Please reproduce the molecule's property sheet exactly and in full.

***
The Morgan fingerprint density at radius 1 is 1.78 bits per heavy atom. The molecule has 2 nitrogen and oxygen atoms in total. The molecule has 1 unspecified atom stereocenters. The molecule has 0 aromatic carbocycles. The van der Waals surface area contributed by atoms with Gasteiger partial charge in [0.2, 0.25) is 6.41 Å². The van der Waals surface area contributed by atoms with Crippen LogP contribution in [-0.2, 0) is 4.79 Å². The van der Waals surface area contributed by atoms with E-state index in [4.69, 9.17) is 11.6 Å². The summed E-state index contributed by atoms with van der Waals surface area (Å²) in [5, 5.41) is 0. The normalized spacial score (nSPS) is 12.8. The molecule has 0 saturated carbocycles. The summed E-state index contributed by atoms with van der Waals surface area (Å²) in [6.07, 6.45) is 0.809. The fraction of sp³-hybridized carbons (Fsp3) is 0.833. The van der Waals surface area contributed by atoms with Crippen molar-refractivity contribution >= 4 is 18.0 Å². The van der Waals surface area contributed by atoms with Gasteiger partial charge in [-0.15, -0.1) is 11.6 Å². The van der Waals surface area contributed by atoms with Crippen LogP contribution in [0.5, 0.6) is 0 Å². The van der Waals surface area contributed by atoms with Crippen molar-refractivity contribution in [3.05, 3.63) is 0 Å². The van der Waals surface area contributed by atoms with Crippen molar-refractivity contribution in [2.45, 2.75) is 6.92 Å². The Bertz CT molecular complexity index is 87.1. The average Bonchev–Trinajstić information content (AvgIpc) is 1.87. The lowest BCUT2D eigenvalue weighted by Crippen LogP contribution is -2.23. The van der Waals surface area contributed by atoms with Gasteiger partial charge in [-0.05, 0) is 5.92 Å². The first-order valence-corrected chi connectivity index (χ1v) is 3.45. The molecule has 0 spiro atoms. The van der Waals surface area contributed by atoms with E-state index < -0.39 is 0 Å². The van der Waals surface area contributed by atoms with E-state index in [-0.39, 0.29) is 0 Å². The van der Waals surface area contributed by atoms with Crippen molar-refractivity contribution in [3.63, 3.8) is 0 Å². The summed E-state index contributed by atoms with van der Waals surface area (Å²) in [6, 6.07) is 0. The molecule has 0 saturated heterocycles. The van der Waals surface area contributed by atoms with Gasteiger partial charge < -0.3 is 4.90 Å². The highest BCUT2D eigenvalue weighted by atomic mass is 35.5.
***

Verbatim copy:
The Morgan fingerprint density at radius 1 is 1.78 bits per heavy atom. The molecule has 2 nitrogen and oxygen atoms in total. The molecule has 1 unspecified atom stereocenters. The molecule has 0 aromatic carbocycles. The van der Waals surface area contributed by atoms with Gasteiger partial charge in [0.2, 0.25) is 6.41 Å². The van der Waals surface area contributed by atoms with Crippen LogP contribution in [-0.2, 0) is 4.79 Å². The van der Waals surface area contributed by atoms with E-state index in [4.69, 9.17) is 11.6 Å². The summed E-state index contributed by atoms with van der Waals surface area (Å²) in [5, 5.41) is 0. The normalized spacial score (nSPS) is 12.8. The molecule has 0 saturated carbocycles. The summed E-state index contributed by atoms with van der Waals surface area (Å²) in [6.07, 6.45) is 0.809. The fraction of sp³-hybridized carbons (Fsp3) is 0.833. The van der Waals surface area contributed by atoms with Crippen molar-refractivity contribution >= 4 is 18.0 Å². The van der Waals surface area contributed by atoms with Gasteiger partial charge in [-0.15, -0.1) is 11.6 Å². The van der Waals surface area contributed by atoms with Crippen LogP contribution in [0.5, 0.6) is 0 Å². The van der Waals surface area contributed by atoms with Crippen molar-refractivity contribution in [3.05, 3.63) is 0 Å². The van der Waals surface area contributed by atoms with Crippen molar-refractivity contribution in [2.45, 2.75) is 6.92 Å². The Bertz CT molecular complexity index is 87.1. The average Bonchev–Trinajstić information content (AvgIpc) is 1.87. The lowest BCUT2D eigenvalue weighted by Crippen LogP contribution is -2.23. The van der Waals surface area contributed by atoms with Gasteiger partial charge in [-0.05, 0) is 5.92 Å². The first-order valence-corrected chi connectivity index (χ1v) is 3.45. The molecule has 0 spiro atoms. The van der Waals surface area contributed by atoms with E-state index < -0.39 is 0 Å². The van der Waals surface area contributed by atoms with E-state index in [-0.39, 0.29) is 0 Å². The van der Waals surface area contributed by atoms with Crippen molar-refractivity contribution in [3.63, 3.8) is 0 Å². The summed E-state index contributed by atoms with van der Waals surface area (Å²) in [6, 6.07) is 0. The molecule has 0 saturated heterocycles. The van der Waals surface area contributed by atoms with Gasteiger partial charge < -0.3 is 4.90 Å². The highest BCUT2D eigenvalue weighted by atomic mass is 35.5.